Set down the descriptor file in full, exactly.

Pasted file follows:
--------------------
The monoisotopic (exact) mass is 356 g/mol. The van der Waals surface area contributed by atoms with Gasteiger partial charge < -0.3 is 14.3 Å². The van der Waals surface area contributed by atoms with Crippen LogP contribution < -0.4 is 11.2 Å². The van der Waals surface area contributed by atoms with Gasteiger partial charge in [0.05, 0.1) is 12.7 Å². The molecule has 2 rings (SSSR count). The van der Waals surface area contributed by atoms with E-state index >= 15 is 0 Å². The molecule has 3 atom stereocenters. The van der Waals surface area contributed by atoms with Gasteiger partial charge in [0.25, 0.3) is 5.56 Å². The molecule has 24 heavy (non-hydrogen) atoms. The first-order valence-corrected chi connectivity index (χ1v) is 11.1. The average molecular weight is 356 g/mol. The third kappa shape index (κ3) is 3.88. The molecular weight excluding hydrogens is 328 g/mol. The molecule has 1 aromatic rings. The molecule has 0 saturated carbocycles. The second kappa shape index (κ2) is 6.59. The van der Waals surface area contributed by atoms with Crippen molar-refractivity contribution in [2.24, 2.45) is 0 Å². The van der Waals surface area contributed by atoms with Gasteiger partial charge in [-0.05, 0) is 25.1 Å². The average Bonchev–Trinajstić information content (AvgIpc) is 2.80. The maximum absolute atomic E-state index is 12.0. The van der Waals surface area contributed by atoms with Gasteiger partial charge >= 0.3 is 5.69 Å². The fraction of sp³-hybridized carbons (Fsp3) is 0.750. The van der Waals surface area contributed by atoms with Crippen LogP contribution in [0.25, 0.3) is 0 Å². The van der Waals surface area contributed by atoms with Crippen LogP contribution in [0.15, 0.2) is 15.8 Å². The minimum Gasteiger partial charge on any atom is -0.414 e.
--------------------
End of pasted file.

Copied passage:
The monoisotopic (exact) mass is 356 g/mol. The van der Waals surface area contributed by atoms with Gasteiger partial charge < -0.3 is 14.3 Å². The van der Waals surface area contributed by atoms with Crippen LogP contribution < -0.4 is 11.2 Å². The van der Waals surface area contributed by atoms with Gasteiger partial charge in [0.05, 0.1) is 12.7 Å². The molecule has 2 rings (SSSR count). The van der Waals surface area contributed by atoms with E-state index >= 15 is 0 Å². The molecule has 3 atom stereocenters. The van der Waals surface area contributed by atoms with Gasteiger partial charge in [0.25, 0.3) is 5.56 Å². The molecule has 24 heavy (non-hydrogen) atoms. The first-order valence-corrected chi connectivity index (χ1v) is 11.1. The average molecular weight is 356 g/mol. The third kappa shape index (κ3) is 3.88. The molecular weight excluding hydrogens is 328 g/mol. The molecule has 1 aromatic rings. The molecule has 0 saturated carbocycles. The second kappa shape index (κ2) is 6.59. The van der Waals surface area contributed by atoms with Crippen molar-refractivity contribution in [2.24, 2.45) is 0 Å². The van der Waals surface area contributed by atoms with Gasteiger partial charge in [-0.05, 0) is 25.1 Å². The average Bonchev–Trinajstić information content (AvgIpc) is 2.80. The maximum absolute atomic E-state index is 12.0. The van der Waals surface area contributed by atoms with Gasteiger partial charge >= 0.3 is 5.69 Å². The fraction of sp³-hybridized carbons (Fsp3) is 0.750. The van der Waals surface area contributed by atoms with Crippen LogP contribution in [0.25, 0.3) is 0 Å². The van der Waals surface area contributed by atoms with Crippen LogP contribution in [0.15, 0.2) is 15.8 Å². The minimum Gasteiger partial charge on any atom is -0.414 e.